Chaired by Emma Campbell from Alliance For Choice, the panel will include filmmakers whose work, documentary and narrative, reflects issues that affect women in the world today. We ask how film can be a form of feminist activism and what drives these filmmakers to tell women's stories.
We will be using a fast-moving format of discussion for the panel, as it is a feminist festival, we wanted to try and make the session as inclusive and liberating as possible. Trying to include everyone is always tricky and we would hope that the panel also come away with as much as the audience from this session.
What we really want to tease out is how film can do things we cannot do in other ways, the idea of a feminist topic is expansive but we have all been involved with trying to tackle it with the medium in different ways, and from different perspectives (some of us as producers and some of us as community ‘insiders’ and some of us as the subject). We all, I imagine, have differing intentions for the work depending on our perspectives and relationship with the topic.
The space for the audience and panel feedback is to try and properly interrogate these ideas without a hierarchy of expertise and to try and gain insight into our own endeavours from others, this will likely lead to some paradoxes, or tricky questions, which I have given equal time to at the end. This can often be the most interesting part of the session!
We want this to be a useful and learning experience for everyone involved.
Lisa Keogh - Dedicated feminist, writer and director whose works include the short films Taking The Boat (2012) and Thumb Wars (2014). Lisa boldly tells the stories of women suffering daily hardships, making difficult decisions and following through while running the gauntlet of everyday oppression. Her narrative films are taken from examples of real life stories, researched and enacted with the greatest care.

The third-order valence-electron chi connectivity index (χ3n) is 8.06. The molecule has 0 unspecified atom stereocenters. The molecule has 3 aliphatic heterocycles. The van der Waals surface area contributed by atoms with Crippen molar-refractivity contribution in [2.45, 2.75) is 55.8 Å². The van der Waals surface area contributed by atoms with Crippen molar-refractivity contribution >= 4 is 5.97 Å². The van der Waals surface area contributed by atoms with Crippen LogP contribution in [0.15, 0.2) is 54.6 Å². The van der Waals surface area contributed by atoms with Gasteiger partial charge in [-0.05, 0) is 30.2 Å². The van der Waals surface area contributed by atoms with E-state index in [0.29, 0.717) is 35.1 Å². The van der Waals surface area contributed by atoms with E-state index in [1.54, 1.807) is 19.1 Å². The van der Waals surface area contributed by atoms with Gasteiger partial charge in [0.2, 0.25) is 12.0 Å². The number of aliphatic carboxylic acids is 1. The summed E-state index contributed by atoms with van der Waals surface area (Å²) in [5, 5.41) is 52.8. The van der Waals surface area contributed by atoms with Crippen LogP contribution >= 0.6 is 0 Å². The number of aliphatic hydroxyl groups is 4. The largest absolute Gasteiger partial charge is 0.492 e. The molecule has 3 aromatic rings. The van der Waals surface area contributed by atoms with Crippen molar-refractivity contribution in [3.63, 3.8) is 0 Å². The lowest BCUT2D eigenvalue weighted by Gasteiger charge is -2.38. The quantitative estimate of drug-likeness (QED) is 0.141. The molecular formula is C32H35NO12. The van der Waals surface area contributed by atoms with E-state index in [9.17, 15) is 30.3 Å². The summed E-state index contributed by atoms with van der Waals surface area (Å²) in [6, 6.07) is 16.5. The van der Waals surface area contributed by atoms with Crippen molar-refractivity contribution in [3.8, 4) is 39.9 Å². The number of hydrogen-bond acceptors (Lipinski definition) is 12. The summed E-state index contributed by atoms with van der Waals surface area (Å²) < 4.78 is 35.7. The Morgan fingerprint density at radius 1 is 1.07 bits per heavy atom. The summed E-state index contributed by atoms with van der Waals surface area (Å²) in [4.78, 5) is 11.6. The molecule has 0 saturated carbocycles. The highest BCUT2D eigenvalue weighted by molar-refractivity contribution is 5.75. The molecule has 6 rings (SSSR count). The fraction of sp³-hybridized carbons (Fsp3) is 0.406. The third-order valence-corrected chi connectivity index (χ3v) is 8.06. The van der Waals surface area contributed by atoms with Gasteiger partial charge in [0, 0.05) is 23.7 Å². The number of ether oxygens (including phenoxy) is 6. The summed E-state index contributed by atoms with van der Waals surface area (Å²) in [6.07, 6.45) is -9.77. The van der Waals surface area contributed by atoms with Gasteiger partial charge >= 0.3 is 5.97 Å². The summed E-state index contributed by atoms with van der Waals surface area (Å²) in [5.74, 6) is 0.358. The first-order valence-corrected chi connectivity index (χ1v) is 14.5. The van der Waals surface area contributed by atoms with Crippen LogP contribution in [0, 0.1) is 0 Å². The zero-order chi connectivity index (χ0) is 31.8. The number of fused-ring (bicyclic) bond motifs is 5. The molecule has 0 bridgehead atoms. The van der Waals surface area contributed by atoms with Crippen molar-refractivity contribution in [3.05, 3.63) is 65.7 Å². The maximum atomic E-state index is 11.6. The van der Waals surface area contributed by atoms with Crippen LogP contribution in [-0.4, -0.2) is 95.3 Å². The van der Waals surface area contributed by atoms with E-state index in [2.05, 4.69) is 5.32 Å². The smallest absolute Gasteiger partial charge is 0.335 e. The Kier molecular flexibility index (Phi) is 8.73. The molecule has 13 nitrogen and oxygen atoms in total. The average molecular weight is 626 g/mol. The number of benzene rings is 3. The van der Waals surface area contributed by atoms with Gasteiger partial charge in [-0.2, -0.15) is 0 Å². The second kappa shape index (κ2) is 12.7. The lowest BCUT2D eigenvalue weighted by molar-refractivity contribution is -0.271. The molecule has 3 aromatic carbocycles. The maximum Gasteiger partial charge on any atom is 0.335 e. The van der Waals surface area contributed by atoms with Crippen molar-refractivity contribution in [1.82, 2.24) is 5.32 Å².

Caoimhe Butterly - Currently based in Dublin, Caoimhe has over 20 years experience as an activist living and working alongside social movements and grassroots community projects around the world. She movingly reflects the experiences of the people she encounters, most recently while working with migrants in Greece and the surrounding islands. Caoimhe's films give space to the voices of those suffering human rights abuses within Europe today. Her film The Border/Idomeni will screen after the discussion.
Treasa O'Brien - The director of Eat Your Children (2014),Treasa is a filmmaker, producer, academic and festival curator. O’Brien’s repertoire is vast and ranges from making fiction, experimental and documentary films to her Phd practice and festival curation as well as working within the feminist performance collective Speaking of IMELDA. Treasa is also speaking before the panel in the Ulster University Conor lecture theatre at 1pm and this is a free event.
Rosa Thompson - Rosa is an activist, writer, teacher and mother. Since 2014 Rosa has been an active member of the Alliance for Choice campaign to "Trust Women", she has been involved in the X-ile Project, The Abortion Diary Podcast, The Rise and Repeal Newspaper 2016 and she is currently also a core admin member of the Belfast Feminist Network. The project, “Step Into Our Stories, Step Into Our Shoes” for access to safe and legal abortion by Love Matters in partnership with WGNRR, uses Rosa's own story from the Abortion Diary Podcast. To listen to Rosa's story in full, visit http://theabortiondiary.com/felt-like-criminal/
This event is sposored by Alliance For Choice.
WANDA is supported by Belfast Film Festival, Film Hub NI, Ulster University and Alliance for Choice.